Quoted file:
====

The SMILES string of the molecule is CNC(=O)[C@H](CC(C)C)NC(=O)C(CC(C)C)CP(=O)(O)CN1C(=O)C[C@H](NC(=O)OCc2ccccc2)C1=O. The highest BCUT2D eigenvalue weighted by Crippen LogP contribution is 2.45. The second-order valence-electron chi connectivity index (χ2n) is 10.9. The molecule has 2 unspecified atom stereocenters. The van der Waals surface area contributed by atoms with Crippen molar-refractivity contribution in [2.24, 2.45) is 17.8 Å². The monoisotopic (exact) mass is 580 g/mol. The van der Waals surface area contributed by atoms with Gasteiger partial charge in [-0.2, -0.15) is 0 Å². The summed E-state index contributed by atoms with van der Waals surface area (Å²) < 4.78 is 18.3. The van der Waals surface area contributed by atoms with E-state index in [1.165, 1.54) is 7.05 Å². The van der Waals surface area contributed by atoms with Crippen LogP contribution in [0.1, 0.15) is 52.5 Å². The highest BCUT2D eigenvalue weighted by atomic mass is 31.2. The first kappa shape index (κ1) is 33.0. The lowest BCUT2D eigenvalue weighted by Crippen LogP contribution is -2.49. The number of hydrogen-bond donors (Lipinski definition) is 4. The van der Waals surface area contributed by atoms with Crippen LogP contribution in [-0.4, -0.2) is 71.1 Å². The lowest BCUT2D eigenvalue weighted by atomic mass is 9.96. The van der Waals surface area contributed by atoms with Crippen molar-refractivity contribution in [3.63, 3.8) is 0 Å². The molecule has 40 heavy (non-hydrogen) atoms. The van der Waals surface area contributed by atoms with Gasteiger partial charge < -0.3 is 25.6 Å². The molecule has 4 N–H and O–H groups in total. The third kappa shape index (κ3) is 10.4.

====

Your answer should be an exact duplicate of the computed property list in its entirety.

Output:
The SMILES string of the molecule is CNC(=O)[C@H](CC(C)C)NC(=O)C(CC(C)C)CP(=O)(O)CN1C(=O)C[C@H](NC(=O)OCc2ccccc2)C1=O. The highest BCUT2D eigenvalue weighted by Crippen LogP contribution is 2.45. The second-order valence-electron chi connectivity index (χ2n) is 10.9. The molecule has 2 unspecified atom stereocenters. The van der Waals surface area contributed by atoms with Crippen molar-refractivity contribution in [2.24, 2.45) is 17.8 Å². The monoisotopic (exact) mass is 580 g/mol. The van der Waals surface area contributed by atoms with Gasteiger partial charge in [-0.2, -0.15) is 0 Å². The summed E-state index contributed by atoms with van der Waals surface area (Å²) < 4.78 is 18.3. The van der Waals surface area contributed by atoms with E-state index in [1.165, 1.54) is 7.05 Å². The van der Waals surface area contributed by atoms with Crippen LogP contribution in [0.1, 0.15) is 52.5 Å². The highest BCUT2D eigenvalue weighted by atomic mass is 31.2. The first kappa shape index (κ1) is 33.0. The lowest BCUT2D eigenvalue weighted by Crippen LogP contribution is -2.49. The number of hydrogen-bond donors (Lipinski definition) is 4. The van der Waals surface area contributed by atoms with Crippen LogP contribution in [-0.4, -0.2) is 71.1 Å². The lowest BCUT2D eigenvalue weighted by atomic mass is 9.96. The van der Waals surface area contributed by atoms with Crippen molar-refractivity contribution in [3.63, 3.8) is 0 Å². The molecule has 40 heavy (non-hydrogen) atoms. The van der Waals surface area contributed by atoms with Gasteiger partial charge < -0.3 is 25.6 Å². The molecule has 4 N–H and O–H groups in total. The third kappa shape index (κ3) is 10.4.